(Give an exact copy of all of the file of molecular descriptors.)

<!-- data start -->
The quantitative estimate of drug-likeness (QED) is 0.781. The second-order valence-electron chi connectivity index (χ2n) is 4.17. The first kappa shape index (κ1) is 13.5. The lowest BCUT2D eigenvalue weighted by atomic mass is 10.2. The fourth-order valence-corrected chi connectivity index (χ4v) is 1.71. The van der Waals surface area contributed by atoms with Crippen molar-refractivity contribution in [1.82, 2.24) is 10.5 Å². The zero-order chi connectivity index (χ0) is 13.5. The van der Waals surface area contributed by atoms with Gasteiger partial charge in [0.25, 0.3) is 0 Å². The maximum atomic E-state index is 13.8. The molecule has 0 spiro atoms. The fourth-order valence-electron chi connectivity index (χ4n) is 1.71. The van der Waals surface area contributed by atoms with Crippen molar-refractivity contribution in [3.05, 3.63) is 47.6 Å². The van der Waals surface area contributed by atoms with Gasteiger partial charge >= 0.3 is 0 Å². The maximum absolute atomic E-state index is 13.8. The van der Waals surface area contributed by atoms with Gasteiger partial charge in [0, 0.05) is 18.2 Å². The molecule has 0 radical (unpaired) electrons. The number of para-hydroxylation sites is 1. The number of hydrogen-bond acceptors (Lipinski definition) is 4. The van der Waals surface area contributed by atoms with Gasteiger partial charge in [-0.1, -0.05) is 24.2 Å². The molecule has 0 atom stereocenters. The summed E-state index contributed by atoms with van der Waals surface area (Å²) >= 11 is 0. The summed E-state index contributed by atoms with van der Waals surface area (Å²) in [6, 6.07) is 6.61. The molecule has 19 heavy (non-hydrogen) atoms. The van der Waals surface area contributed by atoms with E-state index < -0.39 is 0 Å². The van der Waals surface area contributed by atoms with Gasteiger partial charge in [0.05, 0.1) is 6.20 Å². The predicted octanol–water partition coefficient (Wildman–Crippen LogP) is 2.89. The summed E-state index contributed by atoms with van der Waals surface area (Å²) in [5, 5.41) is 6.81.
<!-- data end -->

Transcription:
The quantitative estimate of drug-likeness (QED) is 0.781. The second-order valence-electron chi connectivity index (χ2n) is 4.17. The first kappa shape index (κ1) is 13.5. The lowest BCUT2D eigenvalue weighted by atomic mass is 10.2. The fourth-order valence-corrected chi connectivity index (χ4v) is 1.71. The van der Waals surface area contributed by atoms with Crippen molar-refractivity contribution in [1.82, 2.24) is 10.5 Å². The zero-order chi connectivity index (χ0) is 13.5. The van der Waals surface area contributed by atoms with Gasteiger partial charge in [0.25, 0.3) is 0 Å². The maximum atomic E-state index is 13.8. The molecule has 0 spiro atoms. The fourth-order valence-electron chi connectivity index (χ4n) is 1.71. The van der Waals surface area contributed by atoms with Crippen molar-refractivity contribution in [3.05, 3.63) is 47.6 Å². The van der Waals surface area contributed by atoms with Gasteiger partial charge >= 0.3 is 0 Å². The maximum absolute atomic E-state index is 13.8. The van der Waals surface area contributed by atoms with Gasteiger partial charge in [0, 0.05) is 18.2 Å². The molecule has 0 radical (unpaired) electrons. The number of para-hydroxylation sites is 1. The number of hydrogen-bond acceptors (Lipinski definition) is 4. The van der Waals surface area contributed by atoms with Gasteiger partial charge in [-0.1, -0.05) is 24.2 Å². The molecule has 0 atom stereocenters. The summed E-state index contributed by atoms with van der Waals surface area (Å²) >= 11 is 0. The summed E-state index contributed by atoms with van der Waals surface area (Å²) in [6, 6.07) is 6.61. The molecule has 19 heavy (non-hydrogen) atoms. The van der Waals surface area contributed by atoms with E-state index < -0.39 is 0 Å². The van der Waals surface area contributed by atoms with Gasteiger partial charge in [0.05, 0.1) is 6.20 Å². The predicted octanol–water partition coefficient (Wildman–Crippen LogP) is 2.89. The summed E-state index contributed by atoms with van der Waals surface area (Å²) in [5, 5.41) is 6.81.